In the morning I awoke. It was raining heavily upon the tent. I was dry. I had pains related to every part of my body. I held off from taking Advil. I decided to rest into the morning, as progress in the rain was out of the question.
When I did, finally emerge from the tent at about 10am, I found that I was at Lock 15 along the Lake Erie Canal.
There was an old man with a long grey beard sitting on top of a picnic table about 50 feet away. I waved at him and he waved back. He was obviously quite at home sitting there.
This was the fourth day of my journey. I was satisfied to be at an official biker’s campsite, and I felt a degree of safety from any unknown issues that might jump out and try to stop my progress.
As it turned out, the old man (Paul) was super-cool. He told me all about the campsite and how the locks were actually closed because of the pandemic. Normally there would be 10s of tents scattered about with children and families enjoying the place. He explained that no one else was there and that the police knew of my existence because they patrol every hour but that they could see that obviously I was a bicyclist and they would not bother me. He was pretty sure I could probably stay as long as I wanted. He showed me the location of the freshwater spigot and also the electrical outlet so-as-to charge-up my phone. I decided that this was the perfect place to rest until very early the next morning.
Paul told me many stories about the area along the Mohawk River and the German Flats. He described how he likes to sit on top of a nearby mountain, thinking. He gave me advice about what I would run into further up the trail. He had seen many things in his lifetime. His calmness had an impact on me and I felt at ease. He asked me many questions about my journey.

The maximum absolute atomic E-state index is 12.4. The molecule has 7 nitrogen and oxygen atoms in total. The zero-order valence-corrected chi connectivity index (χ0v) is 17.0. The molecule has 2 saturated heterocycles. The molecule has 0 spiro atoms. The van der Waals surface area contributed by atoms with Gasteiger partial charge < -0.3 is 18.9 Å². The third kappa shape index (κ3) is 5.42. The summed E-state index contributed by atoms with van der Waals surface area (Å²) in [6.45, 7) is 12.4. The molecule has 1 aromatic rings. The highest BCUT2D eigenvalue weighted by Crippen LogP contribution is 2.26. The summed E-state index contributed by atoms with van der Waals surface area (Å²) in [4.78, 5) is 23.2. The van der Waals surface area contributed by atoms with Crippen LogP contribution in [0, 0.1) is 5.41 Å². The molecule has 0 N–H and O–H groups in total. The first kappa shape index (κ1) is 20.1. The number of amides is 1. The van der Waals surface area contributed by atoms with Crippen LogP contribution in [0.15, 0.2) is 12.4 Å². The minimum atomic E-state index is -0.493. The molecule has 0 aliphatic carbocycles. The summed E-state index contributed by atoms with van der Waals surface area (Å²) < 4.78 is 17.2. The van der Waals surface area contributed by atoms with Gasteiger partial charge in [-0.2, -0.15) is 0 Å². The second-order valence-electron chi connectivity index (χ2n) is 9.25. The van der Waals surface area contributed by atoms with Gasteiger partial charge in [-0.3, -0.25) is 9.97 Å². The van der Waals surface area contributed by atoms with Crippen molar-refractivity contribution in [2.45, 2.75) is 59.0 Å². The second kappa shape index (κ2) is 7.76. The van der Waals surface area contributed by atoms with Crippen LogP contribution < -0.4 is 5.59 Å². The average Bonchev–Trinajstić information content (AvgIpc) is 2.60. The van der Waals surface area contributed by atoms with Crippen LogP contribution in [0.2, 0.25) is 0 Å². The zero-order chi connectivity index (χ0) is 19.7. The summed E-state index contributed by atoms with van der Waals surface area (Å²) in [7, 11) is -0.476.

I woke up at 5am the next morning, my 5th day out. It was cold and foggy. I packed-up and set out to continue on the canal bike path.
I was feeling rested and stronger. I was approximately 250 miles from Niagara Falls, my first goal. I was invigorated. The world appeared surreal. I felt far away from the raging pandemic. My future was unknown. I was breaking away, to borrow a phrase, from everything that I knew. I had confidence in my ability to ride and make progress but every turn in the road was new to me, so my guard was up psychologically.
Sunshine began to break out all over the place. The day came on. The chill evaporated with the fog. The path was smooth and I followed along the river until I came to the house of General Nicholas Herkimer. The first thing I saw was an obelisk about 50 feet tall. It was impressive, more so, being out in the middle of nowhere, as I felt that I was. There was a nicely built brick house that today serves as a museum to the man. Learning what I could quickly about the Revolutionary War general, I pressed on and soon I found the path ended and I was ejected onto a road.
I crossed a bridge into the town of Little Falls. The town or city was built into the surrounding hills and it reminded me of an Italian village in the Alps. I had breakfast at McDonald’s and then moved on, sorry to leave the beautiful Little Falls behind. It was the kind of town I could see myself living in, should I ever decide to settle down.